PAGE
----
The surprised shepherds wanted to know where and how they could find this Savior. And then came the most surprising news of all: "you will find an infant wrapped in swaddling clothes and lying in a manger". We're so used to the nativity story that it's hard for us to realize how completely unexpected and astonishing this proclamation was. The people of Israel were expecting a Savior who was a great, strong leader, and instead God came as a vulnerable little baby. They were expecting someone from a great family with lots of material wealth and prestige, and instead God was born to a poor, simple couple. They were expecting someone with great political power, confronting their Roman oppressors in Jerusalem, but instead the Messiah was born in the small town of Bethlehem and visited by peasants and Gentiles. But as Pope Francis wrote, "Let us allow God to surprise us. He never tires of casting open the doors of His heart." (MV 25)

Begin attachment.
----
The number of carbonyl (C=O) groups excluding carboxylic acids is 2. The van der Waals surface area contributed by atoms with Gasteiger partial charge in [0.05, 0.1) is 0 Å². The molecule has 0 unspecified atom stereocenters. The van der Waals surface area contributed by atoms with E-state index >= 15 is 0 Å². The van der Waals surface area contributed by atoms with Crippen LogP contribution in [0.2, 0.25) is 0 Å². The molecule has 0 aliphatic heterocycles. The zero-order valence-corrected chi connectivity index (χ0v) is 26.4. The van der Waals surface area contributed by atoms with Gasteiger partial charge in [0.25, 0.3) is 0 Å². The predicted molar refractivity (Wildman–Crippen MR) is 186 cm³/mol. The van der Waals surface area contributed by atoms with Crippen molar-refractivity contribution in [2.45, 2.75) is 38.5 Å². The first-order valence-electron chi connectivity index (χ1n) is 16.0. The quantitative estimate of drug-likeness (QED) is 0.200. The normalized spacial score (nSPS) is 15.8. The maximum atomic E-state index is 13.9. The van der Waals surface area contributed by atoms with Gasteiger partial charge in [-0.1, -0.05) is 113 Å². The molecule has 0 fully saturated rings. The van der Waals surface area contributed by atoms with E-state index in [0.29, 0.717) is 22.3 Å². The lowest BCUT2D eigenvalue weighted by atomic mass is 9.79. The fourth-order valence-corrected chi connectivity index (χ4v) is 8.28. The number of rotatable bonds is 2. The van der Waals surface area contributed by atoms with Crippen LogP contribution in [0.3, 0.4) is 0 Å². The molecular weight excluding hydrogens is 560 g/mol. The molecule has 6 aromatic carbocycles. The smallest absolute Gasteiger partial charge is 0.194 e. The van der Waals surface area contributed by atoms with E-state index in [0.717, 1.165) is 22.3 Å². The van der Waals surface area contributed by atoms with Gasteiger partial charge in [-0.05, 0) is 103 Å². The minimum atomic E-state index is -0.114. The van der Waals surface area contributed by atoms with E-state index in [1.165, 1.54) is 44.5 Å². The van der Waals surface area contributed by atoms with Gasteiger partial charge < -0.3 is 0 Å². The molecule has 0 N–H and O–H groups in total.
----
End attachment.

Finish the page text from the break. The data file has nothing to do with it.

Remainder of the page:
In this jubilee year of mercy, it is fitting to look at the surprising nature of the nativity story as an act of God's mercy. Of course, the whole of salvation history is an act of mercy. God prepared the way with prophets and leaders who taught His people how to stay close to Him. And the Incarnation was the supreme act of mercy, God becoming human to save humanity. His coming was specially prepared with Mary's immaculate conception, then began with the annunciation, then Jesus' birth, His earthly ministry, culminating in His salvific passion and resurrection. But Jesus' birth was a particular act of mercy, not just that He came but how He came, and reveals how God is a God of mercy. As the great apostle of mercy, St. Faustina, said, "The greatest attribute [of God] is love and mercy. It unites the creature with the Creator." And in Misericordiae Vultus, Pope Francis writes that mercy is "the ultimate and supreme act by which God comes to meet us." (MV 2)